Key themes

Analysis for the South Western Sydney region utilised written notes from four consultations in Campbelltown (attended by around 44 people), Tahmoor (attended by around 29 people), Bowral (attended by around 26 people) and Bankstown (attended by around 17 people). Photos of the butcher’s paper were also available. From the materials available the following key themes were distilled:

  • Funding cycles, a lack of funding available, tendering and competition
  • Access to services, increased awareness of services, availability and access to services in non-clinical settings
  • NDIS, access, uncertainty and funding
  • Workforce, peer workers, the importance of the unpaid workforce, and workforce competency and diversity
  • Collaboration and connection in terms of service providers working together and the co-location of services

In addition, the following key themes emerged in response to the questions: what is working well, what are the challenges, and what are the priorities?

West Syd

What is working well in South West Sydney?

What is working well? Qualifiers/examples
Connection and collaboration

Local support services - networking and collaborating;

Increased collaboration between GPs and service providers

in mental health; Co-location of services; Collaborative approaches

between services; Holistic approach to services


Increased awareness of services available; Non-clinical settings

for care; Increased local clinical services;

More diversity of clinical care

Peer workforce

Increase in the peer workforce and peer work

training lived experience; Peer workforce,

volunteers and paid peer workforce growing


CALD; Targeted services for community catering

for cultural differences; Bilingual workers; Stigma

a big challenge in CALD communities

Increased use of technology and alternative therapies

Apps - mindfulness, online mental health resources,

YouTube, online counselling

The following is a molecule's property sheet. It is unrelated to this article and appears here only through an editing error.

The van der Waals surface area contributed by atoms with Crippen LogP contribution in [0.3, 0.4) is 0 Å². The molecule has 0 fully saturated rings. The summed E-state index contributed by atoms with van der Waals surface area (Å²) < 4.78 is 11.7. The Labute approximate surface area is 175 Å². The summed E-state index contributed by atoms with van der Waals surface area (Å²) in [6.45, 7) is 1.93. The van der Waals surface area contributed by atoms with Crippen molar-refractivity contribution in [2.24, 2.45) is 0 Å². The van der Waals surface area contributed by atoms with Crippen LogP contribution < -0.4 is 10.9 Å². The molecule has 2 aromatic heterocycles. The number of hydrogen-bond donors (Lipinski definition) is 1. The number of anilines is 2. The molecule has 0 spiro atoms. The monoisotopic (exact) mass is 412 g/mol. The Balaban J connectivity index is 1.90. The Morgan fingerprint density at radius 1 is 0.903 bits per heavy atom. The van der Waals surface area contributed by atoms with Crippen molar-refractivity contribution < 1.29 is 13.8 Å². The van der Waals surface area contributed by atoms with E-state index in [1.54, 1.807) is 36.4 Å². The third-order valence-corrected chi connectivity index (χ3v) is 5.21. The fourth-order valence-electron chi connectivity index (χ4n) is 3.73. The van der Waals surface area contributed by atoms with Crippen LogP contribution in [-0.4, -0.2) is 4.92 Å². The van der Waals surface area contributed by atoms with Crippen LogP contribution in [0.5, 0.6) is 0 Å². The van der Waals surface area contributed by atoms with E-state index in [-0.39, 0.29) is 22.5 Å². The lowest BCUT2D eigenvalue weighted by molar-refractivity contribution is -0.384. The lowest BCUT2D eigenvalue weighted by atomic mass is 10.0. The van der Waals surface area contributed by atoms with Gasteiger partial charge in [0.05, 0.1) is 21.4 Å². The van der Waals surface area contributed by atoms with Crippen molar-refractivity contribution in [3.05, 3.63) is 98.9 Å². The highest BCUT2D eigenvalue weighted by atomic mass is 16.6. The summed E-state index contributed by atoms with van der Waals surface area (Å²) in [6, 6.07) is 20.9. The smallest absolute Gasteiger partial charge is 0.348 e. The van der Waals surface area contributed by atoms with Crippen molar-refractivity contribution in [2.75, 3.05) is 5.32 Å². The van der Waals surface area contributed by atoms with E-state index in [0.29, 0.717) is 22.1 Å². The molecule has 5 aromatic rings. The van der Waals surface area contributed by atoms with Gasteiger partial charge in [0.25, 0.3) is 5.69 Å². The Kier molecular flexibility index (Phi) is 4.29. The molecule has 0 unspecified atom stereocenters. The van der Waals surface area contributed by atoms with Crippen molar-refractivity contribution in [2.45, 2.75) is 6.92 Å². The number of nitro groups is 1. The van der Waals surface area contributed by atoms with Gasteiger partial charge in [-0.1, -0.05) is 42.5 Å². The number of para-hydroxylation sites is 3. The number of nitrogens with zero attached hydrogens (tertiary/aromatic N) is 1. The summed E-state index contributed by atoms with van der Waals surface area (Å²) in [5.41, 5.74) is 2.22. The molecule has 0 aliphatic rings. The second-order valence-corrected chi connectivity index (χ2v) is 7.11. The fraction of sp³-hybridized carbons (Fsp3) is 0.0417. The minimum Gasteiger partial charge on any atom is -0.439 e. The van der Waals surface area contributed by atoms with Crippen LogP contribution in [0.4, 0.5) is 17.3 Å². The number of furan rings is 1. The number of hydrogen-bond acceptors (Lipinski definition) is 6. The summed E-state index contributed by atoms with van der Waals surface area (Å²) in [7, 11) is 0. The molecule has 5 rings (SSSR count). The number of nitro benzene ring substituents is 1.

What are the challenges in South West Sydney?

What are the challenges? Qualifiers/examples
Access to services

Waiting times; Difficulties with transport;

Lack of mental health beds in hospital;

Fragmented nature of services

Service gaps

Not enough focus on middle age and older people;

In-school support; Weekend services; Waiting in ED for a counsellor;

Follow-up after discharge; Support for family


Access; Uncertainty; Funding; Case management;

Lack of coverage, some people don't apply as they don't think they are eligible


Funding cycles; Changing funding cycles; Things that are evidenced based

and show value funding stopped; Funding, lack of or discontinued funding;

Funding, the ability to keep services going; Tendering; Competition

Stigma Conservative thinking; Flashing lights/stigma when emergency services are called

Need a diverse workforce, different types of allied health qualifications;

Peer work is not fully integrated into mental health service delivery;

Volunteer workforce is important; Voice of those with lived experience; Competency


What are the priorities in South West Sydney?

What are the priorities? Qualifiers/examples

How can it be made better; Reform to address psychosocial rehabilitation

and support; More affordable services; Recommit to NDIS roll out


Peer workers; Build capacity of local workforce; Training for first responders;

Properly trained professionals/youth workers; Diverse workforce

Address service gaps

24 hour care; Early intervention; Family focused supports;

Increased aftercare and post-vention services (post suicide attempts);

Physical health activities; Wrap around services; Carer support services;

Decrease waiting times

Social determinants of health

Housing; Employment; Training; Education; Transport;

collaboration/engagement with broader health sector


Minimum 3 years funding cycle; Funding arrangements; Secure funding

which will allow services to expand; Stronger emphasis on collaboration

rather than competition for funding

Collaboration and cooperation

Community mindset - work as a family/community system; Co-location of services;

Centres of excellence; 

Download the PDF of key themes in South Western Sydney

The Mental Health Commission of New South Wales acknowledges the contribution of The Australian Institute of Health and Welfare (AIHW), who were engaged to conduct a qualitative data analysis for the mid-term review of Living Well.